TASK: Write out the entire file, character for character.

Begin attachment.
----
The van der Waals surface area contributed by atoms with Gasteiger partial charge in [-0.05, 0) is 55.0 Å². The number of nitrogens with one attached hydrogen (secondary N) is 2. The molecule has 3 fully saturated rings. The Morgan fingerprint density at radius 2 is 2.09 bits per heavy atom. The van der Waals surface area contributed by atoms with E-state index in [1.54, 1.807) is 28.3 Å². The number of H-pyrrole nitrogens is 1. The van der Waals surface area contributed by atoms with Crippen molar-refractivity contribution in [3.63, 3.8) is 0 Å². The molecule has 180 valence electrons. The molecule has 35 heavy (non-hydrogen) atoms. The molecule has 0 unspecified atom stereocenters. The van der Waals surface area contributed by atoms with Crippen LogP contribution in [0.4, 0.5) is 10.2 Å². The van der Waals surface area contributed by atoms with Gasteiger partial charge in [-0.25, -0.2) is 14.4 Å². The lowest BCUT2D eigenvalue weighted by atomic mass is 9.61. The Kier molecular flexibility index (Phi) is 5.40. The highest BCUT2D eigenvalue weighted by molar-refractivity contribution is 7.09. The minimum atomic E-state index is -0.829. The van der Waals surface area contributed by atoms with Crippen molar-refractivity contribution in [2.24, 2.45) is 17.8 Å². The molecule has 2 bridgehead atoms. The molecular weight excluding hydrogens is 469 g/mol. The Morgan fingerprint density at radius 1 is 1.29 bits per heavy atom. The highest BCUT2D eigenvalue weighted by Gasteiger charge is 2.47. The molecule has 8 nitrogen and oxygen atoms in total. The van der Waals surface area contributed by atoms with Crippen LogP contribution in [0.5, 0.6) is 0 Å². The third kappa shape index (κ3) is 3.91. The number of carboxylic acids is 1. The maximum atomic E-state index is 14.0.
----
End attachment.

The van der Waals surface area contributed by atoms with Gasteiger partial charge in [-0.05, 0) is 55.0 Å². The number of nitrogens with one attached hydrogen (secondary N) is 2. The molecule has 3 fully saturated rings. The Morgan fingerprint density at radius 2 is 2.09 bits per heavy atom. The van der Waals surface area contributed by atoms with E-state index in [1.54, 1.807) is 28.3 Å². The number of H-pyrrole nitrogens is 1. The van der Waals surface area contributed by atoms with Crippen molar-refractivity contribution in [3.63, 3.8) is 0 Å². The molecule has 180 valence electrons. The molecule has 35 heavy (non-hydrogen) atoms. The molecule has 0 unspecified atom stereocenters. The van der Waals surface area contributed by atoms with Crippen LogP contribution in [0.4, 0.5) is 10.2 Å². The van der Waals surface area contributed by atoms with Gasteiger partial charge in [-0.25, -0.2) is 14.4 Å². The lowest BCUT2D eigenvalue weighted by atomic mass is 9.61. The Kier molecular flexibility index (Phi) is 5.40. The highest BCUT2D eigenvalue weighted by molar-refractivity contribution is 7.09. The minimum atomic E-state index is -0.829. The van der Waals surface area contributed by atoms with Crippen molar-refractivity contribution in [2.24, 2.45) is 17.8 Å². The molecule has 2 bridgehead atoms. The molecular weight excluding hydrogens is 469 g/mol. The Morgan fingerprint density at radius 1 is 1.29 bits per heavy atom. The highest BCUT2D eigenvalue weighted by Gasteiger charge is 2.47. The molecule has 8 nitrogen and oxygen atoms in total. The van der Waals surface area contributed by atoms with Crippen LogP contribution in [0.5, 0.6) is 0 Å². The third kappa shape index (κ3) is 3.91. The number of carboxylic acids is 1. The maximum atomic E-state index is 14.0.